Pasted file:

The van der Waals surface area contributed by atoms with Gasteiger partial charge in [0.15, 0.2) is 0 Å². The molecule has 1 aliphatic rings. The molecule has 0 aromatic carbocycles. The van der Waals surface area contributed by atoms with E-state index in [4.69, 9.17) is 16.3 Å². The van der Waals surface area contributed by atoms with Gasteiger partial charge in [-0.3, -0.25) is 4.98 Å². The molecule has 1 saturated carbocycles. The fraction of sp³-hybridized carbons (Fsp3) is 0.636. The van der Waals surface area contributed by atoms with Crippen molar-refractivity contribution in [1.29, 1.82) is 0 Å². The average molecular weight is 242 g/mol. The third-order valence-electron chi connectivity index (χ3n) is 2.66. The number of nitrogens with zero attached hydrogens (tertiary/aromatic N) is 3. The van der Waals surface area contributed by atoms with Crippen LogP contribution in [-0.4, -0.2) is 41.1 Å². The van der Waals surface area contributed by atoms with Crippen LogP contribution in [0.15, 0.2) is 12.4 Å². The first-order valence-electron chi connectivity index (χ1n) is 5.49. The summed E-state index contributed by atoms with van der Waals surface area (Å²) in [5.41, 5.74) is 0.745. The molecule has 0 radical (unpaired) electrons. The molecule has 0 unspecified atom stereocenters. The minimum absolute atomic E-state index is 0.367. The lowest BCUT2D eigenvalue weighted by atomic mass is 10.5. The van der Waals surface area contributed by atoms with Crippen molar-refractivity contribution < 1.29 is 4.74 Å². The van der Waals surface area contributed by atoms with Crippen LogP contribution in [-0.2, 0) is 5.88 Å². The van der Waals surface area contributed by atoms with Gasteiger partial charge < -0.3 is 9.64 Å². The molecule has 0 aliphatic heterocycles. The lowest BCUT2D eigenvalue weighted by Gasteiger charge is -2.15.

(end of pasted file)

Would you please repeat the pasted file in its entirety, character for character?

The van der Waals surface area contributed by atoms with Gasteiger partial charge in [0.15, 0.2) is 0 Å². The molecule has 1 aliphatic rings. The molecule has 0 aromatic carbocycles. The van der Waals surface area contributed by atoms with E-state index in [4.69, 9.17) is 16.3 Å². The van der Waals surface area contributed by atoms with Gasteiger partial charge in [-0.3, -0.25) is 4.98 Å². The molecule has 1 saturated carbocycles. The fraction of sp³-hybridized carbons (Fsp3) is 0.636. The van der Waals surface area contributed by atoms with Crippen molar-refractivity contribution in [1.29, 1.82) is 0 Å². The average molecular weight is 242 g/mol. The third-order valence-electron chi connectivity index (χ3n) is 2.66. The number of nitrogens with zero attached hydrogens (tertiary/aromatic N) is 3. The van der Waals surface area contributed by atoms with Crippen LogP contribution in [-0.4, -0.2) is 41.1 Å². The van der Waals surface area contributed by atoms with Crippen LogP contribution in [0.15, 0.2) is 12.4 Å². The first-order valence-electron chi connectivity index (χ1n) is 5.49. The summed E-state index contributed by atoms with van der Waals surface area (Å²) in [5.41, 5.74) is 0.745. The molecule has 0 radical (unpaired) electrons. The molecule has 0 unspecified atom stereocenters. The minimum absolute atomic E-state index is 0.367. The lowest BCUT2D eigenvalue weighted by atomic mass is 10.5. The van der Waals surface area contributed by atoms with Crippen molar-refractivity contribution < 1.29 is 4.74 Å². The van der Waals surface area contributed by atoms with Crippen LogP contribution in [-0.2, 0) is 5.88 Å². The van der Waals surface area contributed by atoms with Gasteiger partial charge < -0.3 is 9.64 Å². The molecule has 0 aliphatic heterocycles. The lowest BCUT2D eigenvalue weighted by Gasteiger charge is -2.15.